There’s a missing plank in President Nana Addo’s corruption fight. This plank is missing in both the NPP’s 2016 manifesto and the president’s anti-corruption rhetoric. It is an almost impossible task to run a clean government without addressing this issue. I’m referring to the issue of campaign finance and the broader issue of political party funding.
It is no news that elected officials spend a fortune to get elected. A simple armchair analysis of the campaign activities of political candidates from constituency primaries to national elections and the expenditures that go with them confirm this.
Alban Babgin, MP for Nadowli-Kaleo said in an interview on Starr FM on Wednesday 21st June 2017 that, “To get into parliament now, depending on your constituency, you will not spend less than GH¢1m.”
On August 5th 2016, the Institute of Economic Affairs (IEA) also reported that their research into the activities of political parties showed that “it costs political parties up to GH¢100,000 to run and maintain themselves in all districts of the country just for one month during off peak election seasons; in between elections…During electioneering campaigns, it could cost as much as GH¢800,000 a month for political parties to run their activities”.
If I spend GH¢1m to get elected as MP, I will definitely find a way of covering that cost. Per the IEA’s findings, a political party will spend a total of GH¢13,200,000 to run its operations. The question is: how do political parties and their candidates finance their operations? How many politicians will spend private funds on elections without an intention to recover monies spent?
Chapter 12 of NPP’s 2016 manifesto is titled Governance, Corruption and Public Accountability and the party states that, “The NPP will fight corruption head-on through preventive, detective, corrective and punitive actions”. One of the best preventive actions against political corruption is regulating campaign finance. The president’s efforts at fighting corruption are commendable but not enough in the corruption fight if elected officials need an arm and a leg to get elected. They will definitely find a way to finance their operations and it always leads to corruption scandals.
Father of modern Singapore, Lee Kuan Yew wrote that, “Human ingenuity is infinite when translating power and discretion into personal gains”. I dare say that if the president does not initiate reform in the area of campaign finance, he’ll find himself in conflict with his party officials. Party officials and government appointees will find disingenuous ways of translating power into private gains.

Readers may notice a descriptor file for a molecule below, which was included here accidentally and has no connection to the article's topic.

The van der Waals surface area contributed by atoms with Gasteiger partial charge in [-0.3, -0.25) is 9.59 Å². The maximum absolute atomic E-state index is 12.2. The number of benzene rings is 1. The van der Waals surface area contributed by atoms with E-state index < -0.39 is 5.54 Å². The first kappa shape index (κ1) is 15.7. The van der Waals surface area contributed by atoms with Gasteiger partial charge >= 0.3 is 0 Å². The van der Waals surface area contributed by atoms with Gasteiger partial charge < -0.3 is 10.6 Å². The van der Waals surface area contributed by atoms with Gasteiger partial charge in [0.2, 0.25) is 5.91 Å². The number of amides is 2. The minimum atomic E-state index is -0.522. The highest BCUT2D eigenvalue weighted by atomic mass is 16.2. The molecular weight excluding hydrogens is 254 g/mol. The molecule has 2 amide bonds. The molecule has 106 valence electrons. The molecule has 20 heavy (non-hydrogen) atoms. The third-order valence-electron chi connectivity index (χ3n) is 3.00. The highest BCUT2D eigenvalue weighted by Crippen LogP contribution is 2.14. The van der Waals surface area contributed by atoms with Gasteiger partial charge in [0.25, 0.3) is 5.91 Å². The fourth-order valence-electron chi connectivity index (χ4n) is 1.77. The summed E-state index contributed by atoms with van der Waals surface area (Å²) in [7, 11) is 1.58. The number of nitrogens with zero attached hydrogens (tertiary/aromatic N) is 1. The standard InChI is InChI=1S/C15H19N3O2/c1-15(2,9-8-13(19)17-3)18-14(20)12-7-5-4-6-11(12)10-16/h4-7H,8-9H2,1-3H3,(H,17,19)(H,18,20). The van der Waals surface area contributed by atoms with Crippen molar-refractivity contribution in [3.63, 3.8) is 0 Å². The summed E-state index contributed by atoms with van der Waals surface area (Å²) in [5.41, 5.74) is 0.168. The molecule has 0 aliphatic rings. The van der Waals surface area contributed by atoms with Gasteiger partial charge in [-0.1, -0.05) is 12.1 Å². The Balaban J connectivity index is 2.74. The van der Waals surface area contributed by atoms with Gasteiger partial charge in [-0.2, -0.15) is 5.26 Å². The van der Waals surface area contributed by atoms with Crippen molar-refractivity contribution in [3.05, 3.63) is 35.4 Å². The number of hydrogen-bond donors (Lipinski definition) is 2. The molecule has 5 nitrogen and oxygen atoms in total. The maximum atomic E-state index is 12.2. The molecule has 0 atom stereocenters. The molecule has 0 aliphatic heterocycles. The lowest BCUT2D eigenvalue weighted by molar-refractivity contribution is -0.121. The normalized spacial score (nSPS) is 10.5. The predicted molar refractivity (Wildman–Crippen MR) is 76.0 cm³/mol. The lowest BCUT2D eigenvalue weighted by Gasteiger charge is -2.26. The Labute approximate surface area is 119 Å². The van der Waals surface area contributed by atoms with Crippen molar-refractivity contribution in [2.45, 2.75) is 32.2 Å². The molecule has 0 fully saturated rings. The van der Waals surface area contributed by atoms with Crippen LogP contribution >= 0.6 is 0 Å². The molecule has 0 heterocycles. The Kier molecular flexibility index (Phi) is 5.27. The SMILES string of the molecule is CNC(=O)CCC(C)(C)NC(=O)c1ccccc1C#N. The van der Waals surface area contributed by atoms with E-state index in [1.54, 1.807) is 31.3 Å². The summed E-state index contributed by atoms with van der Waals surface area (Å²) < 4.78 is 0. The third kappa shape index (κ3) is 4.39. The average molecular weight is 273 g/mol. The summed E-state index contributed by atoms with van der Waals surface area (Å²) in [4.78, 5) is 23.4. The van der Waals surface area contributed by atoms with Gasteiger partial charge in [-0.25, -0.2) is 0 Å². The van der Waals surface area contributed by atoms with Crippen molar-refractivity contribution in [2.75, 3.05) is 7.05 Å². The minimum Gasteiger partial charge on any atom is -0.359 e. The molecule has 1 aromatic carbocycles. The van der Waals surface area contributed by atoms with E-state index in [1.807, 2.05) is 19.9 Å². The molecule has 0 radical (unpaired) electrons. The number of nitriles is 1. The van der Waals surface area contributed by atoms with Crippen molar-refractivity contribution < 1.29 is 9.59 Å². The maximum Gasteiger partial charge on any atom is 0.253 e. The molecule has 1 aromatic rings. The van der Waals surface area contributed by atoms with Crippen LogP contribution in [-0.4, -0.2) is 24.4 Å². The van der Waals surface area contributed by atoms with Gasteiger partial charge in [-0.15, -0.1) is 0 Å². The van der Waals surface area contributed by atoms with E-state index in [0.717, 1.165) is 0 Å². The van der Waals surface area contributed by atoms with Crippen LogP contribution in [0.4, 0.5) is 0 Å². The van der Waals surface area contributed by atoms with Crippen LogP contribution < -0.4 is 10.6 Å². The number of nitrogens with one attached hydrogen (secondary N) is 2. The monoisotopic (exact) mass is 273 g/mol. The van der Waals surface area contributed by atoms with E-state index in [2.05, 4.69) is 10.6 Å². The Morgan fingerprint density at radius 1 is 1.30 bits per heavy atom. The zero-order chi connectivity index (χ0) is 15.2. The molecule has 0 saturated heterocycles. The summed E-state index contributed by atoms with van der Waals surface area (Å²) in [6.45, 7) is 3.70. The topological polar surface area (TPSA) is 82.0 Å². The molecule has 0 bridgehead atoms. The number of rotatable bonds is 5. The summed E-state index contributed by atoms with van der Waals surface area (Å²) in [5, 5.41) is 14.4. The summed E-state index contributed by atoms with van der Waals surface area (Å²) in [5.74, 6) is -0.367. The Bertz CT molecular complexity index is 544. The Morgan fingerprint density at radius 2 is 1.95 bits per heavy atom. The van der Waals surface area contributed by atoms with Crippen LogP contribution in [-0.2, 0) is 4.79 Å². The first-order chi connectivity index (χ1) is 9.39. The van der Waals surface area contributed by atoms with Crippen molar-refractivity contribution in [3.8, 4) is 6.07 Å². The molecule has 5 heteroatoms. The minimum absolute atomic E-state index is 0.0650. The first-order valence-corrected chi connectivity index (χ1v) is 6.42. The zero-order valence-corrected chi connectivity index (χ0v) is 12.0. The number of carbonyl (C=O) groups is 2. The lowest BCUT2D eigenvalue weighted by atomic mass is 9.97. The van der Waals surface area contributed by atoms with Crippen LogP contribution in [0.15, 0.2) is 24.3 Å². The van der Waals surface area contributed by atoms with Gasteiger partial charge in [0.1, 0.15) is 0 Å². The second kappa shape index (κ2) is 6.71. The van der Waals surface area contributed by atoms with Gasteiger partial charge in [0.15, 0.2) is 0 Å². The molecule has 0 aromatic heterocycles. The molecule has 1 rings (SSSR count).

Well, since I work as a ghostwriter and corporate trainer and not a politician, I thought I may not know any better. So I referred to one of my favorite books, Lee Kuan Yew’s “From Third World to First World”. So the gospel according to Lee Kuan Yew, chapter 12 (titled Keeping the Government Clean), page 164, paragraph 2 reads: “A precondition for an honest government is that candidates must not need large sums of money to get elected, or it must trigger off the cycle of corruption. The bane of most countries in Asia has been the high cost of elections. Having spent a lot to get elected, winners must recover their costs and also accumulate funds for the next election. The system is self-perpetuating”.
Soon we will be electing MMDCEs and national executives of the political parties and if the cost of elections remain high, the cycle of political corruption will continue. If there’re no reforms in campaign financing, the NPP government will be tainted with corruption scandals. Big money is the oil that makes the wheels of political parties and elected officials turn.
The time to talk about campaign finance reform is not 2019 or 2020. Every forward looking elected official is currently in cost recovery mode and is thinking of accumulating funds for the next election. Civil society must also place campaign finance reform on the front burner. Ghana needs a new paradigm in campaign finance. Once again, there’s a lot of wisdom in the gospel according to Lee Kuan Yew, chapter 12, page 165, paragraph four reads, “Singapore has avoided the use of money to win elections. As leader of the opposition, I persuaded Chief Minister Lim Yew Hock in 1959 to make voting compulsory and prohibit the practice of using cars to take voters to the polls. After winning power, we cleaned up triad (secret society) influence from politics. Our most formidable opponents, the communists, did not use money to win voters. Our own elections were small, well below the amount allowed by law. There was no need for the party to replenish its coffers after elections, and between elections there were no gifts for voters. We got them to vote for us again and again by providing jobs, building schools, hospitals, community centers, and most important of all, homes which they owned. These are substantial benefits that changed their lives and convinced them that their children’s future lay with the PAP. Opposition parties also did not need money. They defeated our candidates because the electorate wanted an opposition MP to pressure the government for more concessions”. Need I say more?